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dc.contributor.advisorRieke, Georgeen_US
dc.contributor.authorCAMEJO, HUMBERTO CAMPINS.*
dc.creatorCAMEJO, HUMBERTO CAMPINS.en_US
dc.date.accessioned2011-10-31T17:32:30Zen
dc.date.available2011-10-31T17:32:30Zen
dc.date.issued1982en_US
dc.identifier.urihttp://hdl.handle.net/10150/185260en
dc.description.abstractInfrared photometry has been used to determine the physical characteristics of cometary solids. Observations were made of the reflected and thermal parts of the spectra of seven comets. Two of these comets, Bowell and West, were nonperiodic; the other five, Chernyhk, Encke, Kearns-Kwee, Stephan-Oterma, and Tuttle, were periodic. Observations in the 3 μm region of the spectrum of Comet Bowell provide the first direct evidence for the presence of H₂O ice in a comet. This detection represents one of the strongest possible confirmations of Whipple's (1950) icy conglomerate model of cometary nuclei. The observations of the periodic comets have yielded the following picture of the dust in this type of objects: grains with a size distribution ranging from about 0.3 μm to 10 μm, and peaking around a few microns. These grains were made up of at least two components, a silicate material and an absorbing material. These characteristics are remarkably similar to those of the dust in nonperiodic comets. This indicates that the type of dust a comet ejects does not change with age, and supports the absence of large scale differentiation in cometary nuclei. Comet West is the first case of a splitting comet in which the fragments were observed to have differences in their dusty component. These observations suggest that the nucleus of this comet did not have an "onion skin" or layered structure but rather had pockets containing dust grains with different size distributions. Based on the results presented, the relation between cometary and interstellar dust, and the origin of comets are discussed.
dc.language.isoenen_US
dc.publisherThe University of Arizona.en_US
dc.rightsCopyright © is held by the author. Digital access to this material is made possible by the University Libraries, University of Arizona. Further transmission, reproduction or presentation (such as public display or performance) of protected items is prohibited except with permission of the author.en_US
dc.subjectComets -- Spectra.en_US
dc.subjectCosmic dust.en_US
dc.subjectAstronomical photometry.en_US
dc.titleINFRARED OBSERVATIONS OF COMETARY SOLIDS.en_US
dc.typetexten_US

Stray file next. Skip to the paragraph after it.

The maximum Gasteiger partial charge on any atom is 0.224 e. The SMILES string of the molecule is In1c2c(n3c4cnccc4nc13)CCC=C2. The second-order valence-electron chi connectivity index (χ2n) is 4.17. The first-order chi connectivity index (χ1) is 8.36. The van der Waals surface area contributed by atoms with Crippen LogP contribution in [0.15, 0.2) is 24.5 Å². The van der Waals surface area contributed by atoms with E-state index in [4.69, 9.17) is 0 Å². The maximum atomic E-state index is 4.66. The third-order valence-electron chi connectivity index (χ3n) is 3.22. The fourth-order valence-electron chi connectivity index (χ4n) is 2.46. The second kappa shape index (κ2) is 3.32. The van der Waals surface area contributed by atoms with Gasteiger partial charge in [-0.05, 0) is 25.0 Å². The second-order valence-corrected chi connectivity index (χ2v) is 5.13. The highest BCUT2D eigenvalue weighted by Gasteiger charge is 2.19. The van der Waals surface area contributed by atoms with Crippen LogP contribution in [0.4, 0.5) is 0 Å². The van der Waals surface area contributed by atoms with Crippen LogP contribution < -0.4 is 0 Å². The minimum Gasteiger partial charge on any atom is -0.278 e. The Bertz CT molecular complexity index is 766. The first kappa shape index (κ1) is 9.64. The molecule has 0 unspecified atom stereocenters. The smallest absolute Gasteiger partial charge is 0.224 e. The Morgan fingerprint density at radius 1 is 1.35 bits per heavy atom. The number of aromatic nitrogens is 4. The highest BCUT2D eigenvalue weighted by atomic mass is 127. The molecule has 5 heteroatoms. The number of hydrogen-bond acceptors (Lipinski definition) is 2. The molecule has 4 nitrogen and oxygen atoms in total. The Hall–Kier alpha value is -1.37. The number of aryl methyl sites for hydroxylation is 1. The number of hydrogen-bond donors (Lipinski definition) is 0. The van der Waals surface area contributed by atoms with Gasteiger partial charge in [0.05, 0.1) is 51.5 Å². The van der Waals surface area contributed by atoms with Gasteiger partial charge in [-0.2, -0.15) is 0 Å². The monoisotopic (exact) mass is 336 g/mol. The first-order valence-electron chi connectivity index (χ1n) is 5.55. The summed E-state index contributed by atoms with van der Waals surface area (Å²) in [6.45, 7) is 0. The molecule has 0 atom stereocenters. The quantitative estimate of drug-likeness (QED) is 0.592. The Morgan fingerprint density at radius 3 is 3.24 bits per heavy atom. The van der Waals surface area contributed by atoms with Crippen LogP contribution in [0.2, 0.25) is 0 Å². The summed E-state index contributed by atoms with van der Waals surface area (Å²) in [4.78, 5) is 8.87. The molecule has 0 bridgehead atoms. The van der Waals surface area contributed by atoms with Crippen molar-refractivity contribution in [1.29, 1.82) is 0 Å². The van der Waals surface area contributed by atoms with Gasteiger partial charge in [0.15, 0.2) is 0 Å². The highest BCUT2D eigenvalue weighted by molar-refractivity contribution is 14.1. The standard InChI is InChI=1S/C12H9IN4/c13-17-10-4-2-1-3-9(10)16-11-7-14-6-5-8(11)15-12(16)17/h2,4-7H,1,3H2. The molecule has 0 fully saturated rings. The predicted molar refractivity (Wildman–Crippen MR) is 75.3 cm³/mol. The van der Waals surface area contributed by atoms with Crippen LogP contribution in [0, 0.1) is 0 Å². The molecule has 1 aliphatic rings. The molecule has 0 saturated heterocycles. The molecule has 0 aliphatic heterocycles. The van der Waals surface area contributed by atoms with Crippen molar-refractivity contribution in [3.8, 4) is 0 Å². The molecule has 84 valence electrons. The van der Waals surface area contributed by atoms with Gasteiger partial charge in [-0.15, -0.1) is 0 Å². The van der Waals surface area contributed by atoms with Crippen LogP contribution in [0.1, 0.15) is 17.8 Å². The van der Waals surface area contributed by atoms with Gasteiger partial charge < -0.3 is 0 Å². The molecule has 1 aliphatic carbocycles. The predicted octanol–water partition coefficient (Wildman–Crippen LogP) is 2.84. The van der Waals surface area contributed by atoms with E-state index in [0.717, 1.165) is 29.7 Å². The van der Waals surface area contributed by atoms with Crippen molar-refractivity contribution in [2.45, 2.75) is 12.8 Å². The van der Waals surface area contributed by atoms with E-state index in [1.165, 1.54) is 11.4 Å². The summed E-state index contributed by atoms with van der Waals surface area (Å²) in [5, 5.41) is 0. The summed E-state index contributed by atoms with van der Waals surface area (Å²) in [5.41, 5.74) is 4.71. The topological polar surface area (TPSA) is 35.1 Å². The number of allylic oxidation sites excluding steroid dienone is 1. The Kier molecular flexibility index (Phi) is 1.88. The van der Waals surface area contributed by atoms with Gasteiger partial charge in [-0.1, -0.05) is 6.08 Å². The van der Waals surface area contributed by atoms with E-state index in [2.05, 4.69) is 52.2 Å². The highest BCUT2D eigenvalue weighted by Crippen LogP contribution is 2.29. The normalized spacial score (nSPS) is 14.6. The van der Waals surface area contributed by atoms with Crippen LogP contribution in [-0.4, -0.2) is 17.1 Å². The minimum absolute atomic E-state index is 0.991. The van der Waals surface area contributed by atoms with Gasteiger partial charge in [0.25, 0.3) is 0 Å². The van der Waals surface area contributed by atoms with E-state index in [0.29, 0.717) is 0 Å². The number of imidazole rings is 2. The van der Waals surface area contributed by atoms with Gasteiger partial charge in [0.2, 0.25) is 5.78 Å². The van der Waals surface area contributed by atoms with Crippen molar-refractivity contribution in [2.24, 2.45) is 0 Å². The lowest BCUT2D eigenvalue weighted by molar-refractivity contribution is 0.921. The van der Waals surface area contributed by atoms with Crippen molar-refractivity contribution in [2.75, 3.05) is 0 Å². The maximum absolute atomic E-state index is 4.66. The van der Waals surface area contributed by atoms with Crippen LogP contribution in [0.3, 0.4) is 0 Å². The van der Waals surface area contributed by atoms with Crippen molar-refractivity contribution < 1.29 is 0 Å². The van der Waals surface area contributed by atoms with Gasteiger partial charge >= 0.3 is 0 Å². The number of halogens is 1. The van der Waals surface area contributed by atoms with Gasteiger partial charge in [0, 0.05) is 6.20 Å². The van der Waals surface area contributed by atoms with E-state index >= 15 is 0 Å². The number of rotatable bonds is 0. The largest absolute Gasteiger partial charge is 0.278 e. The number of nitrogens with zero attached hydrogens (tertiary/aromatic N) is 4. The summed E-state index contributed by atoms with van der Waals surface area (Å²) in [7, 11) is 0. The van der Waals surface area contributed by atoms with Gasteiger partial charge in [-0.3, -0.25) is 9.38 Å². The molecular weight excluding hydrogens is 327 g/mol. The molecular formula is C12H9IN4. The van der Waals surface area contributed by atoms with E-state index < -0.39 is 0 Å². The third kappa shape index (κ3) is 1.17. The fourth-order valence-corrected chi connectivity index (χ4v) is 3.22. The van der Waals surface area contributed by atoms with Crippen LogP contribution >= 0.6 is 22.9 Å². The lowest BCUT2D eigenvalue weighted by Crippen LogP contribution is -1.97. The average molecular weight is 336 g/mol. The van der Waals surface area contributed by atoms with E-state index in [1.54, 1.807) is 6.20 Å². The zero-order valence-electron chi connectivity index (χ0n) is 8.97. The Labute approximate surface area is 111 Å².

dc.typeDissertation-Reproduction (electronic)en_US
dc.identifier.oclc688223915en_US
thesis.degree.grantorUniversity of Arizonaen_US
thesis.degree.leveldoctoralen_US
dc.identifier.proquest8306449en_US
thesis.degree.disciplinePlanetary Scienceen_US
thesis.degree.disciplineGraduate Collegeen_US
thesis.degree.namePh.D.en_US
refterms.dateFOA2018-06-15T19:43:25Z
html.description.abstractInfrared photometry has been used to determine the physical characteristics of cometary solids. Observations were made of the reflected and thermal parts of the spectra of seven comets. Two of these comets, Bowell and West, were nonperiodic; the other five, Chernyhk, Encke, Kearns-Kwee, Stephan-Oterma, and Tuttle, were periodic. Observations in the 3 μm region of the spectrum of Comet Bowell provide the first direct evidence for the presence of H₂O ice in a comet. This detection represents one of the strongest possible confirmations of Whipple's (1950) icy conglomerate model of cometary nuclei. The observations of the periodic comets have yielded the following picture of the dust in this type of objects: grains with a size distribution ranging from about 0.3 μm to 10 μm, and peaking around a few microns. These grains were made up of at least two components, a silicate material and an absorbing material. These characteristics are remarkably similar to those of the dust in nonperiodic comets. This indicates that the type of dust a comet ejects does not change with age, and supports the absence of large scale differentiation in cometary nuclei. Comet West is the first case of a splitting comet in which the fragments were observed to have differences in their dusty component. These observations suggest that the nucleus of this comet did not have an "onion skin" or layered structure but rather had pockets containing dust grains with different size distributions. Based on the results presented, the relation between cometary and interstellar dust, and the origin of comets are discussed.


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